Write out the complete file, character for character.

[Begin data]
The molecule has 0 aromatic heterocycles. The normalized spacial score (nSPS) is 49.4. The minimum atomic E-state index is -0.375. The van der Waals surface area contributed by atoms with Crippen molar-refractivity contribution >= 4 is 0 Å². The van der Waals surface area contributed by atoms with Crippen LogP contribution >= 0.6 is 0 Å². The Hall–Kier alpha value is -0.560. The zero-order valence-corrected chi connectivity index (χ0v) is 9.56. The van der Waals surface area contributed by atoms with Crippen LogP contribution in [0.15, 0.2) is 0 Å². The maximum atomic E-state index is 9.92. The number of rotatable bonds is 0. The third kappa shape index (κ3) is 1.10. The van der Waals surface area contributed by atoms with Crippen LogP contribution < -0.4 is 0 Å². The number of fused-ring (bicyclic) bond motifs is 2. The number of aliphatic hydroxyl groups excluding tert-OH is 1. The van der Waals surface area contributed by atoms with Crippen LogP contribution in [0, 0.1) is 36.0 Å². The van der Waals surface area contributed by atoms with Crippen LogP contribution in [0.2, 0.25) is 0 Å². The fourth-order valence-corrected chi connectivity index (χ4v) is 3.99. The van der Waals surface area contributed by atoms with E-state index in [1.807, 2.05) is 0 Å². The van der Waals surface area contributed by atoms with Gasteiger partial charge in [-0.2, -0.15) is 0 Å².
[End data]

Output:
The molecule has 0 aromatic heterocycles. The normalized spacial score (nSPS) is 49.4. The minimum atomic E-state index is -0.375. The van der Waals surface area contributed by atoms with Crippen molar-refractivity contribution >= 4 is 0 Å². The van der Waals surface area contributed by atoms with Crippen LogP contribution >= 0.6 is 0 Å². The Hall–Kier alpha value is -0.560. The zero-order valence-corrected chi connectivity index (χ0v) is 9.56. The van der Waals surface area contributed by atoms with Crippen LogP contribution in [0.15, 0.2) is 0 Å². The maximum atomic E-state index is 9.92. The number of rotatable bonds is 0. The third kappa shape index (κ3) is 1.10. The van der Waals surface area contributed by atoms with Crippen LogP contribution < -0.4 is 0 Å². The number of fused-ring (bicyclic) bond motifs is 2. The number of aliphatic hydroxyl groups excluding tert-OH is 1. The van der Waals surface area contributed by atoms with Crippen LogP contribution in [0, 0.1) is 36.0 Å². The van der Waals surface area contributed by atoms with Crippen LogP contribution in [0.2, 0.25) is 0 Å². The fourth-order valence-corrected chi connectivity index (χ4v) is 3.99. The van der Waals surface area contributed by atoms with E-state index in [1.807, 2.05) is 0 Å². The van der Waals surface area contributed by atoms with Gasteiger partial charge in [-0.2, -0.15) is 0 Å².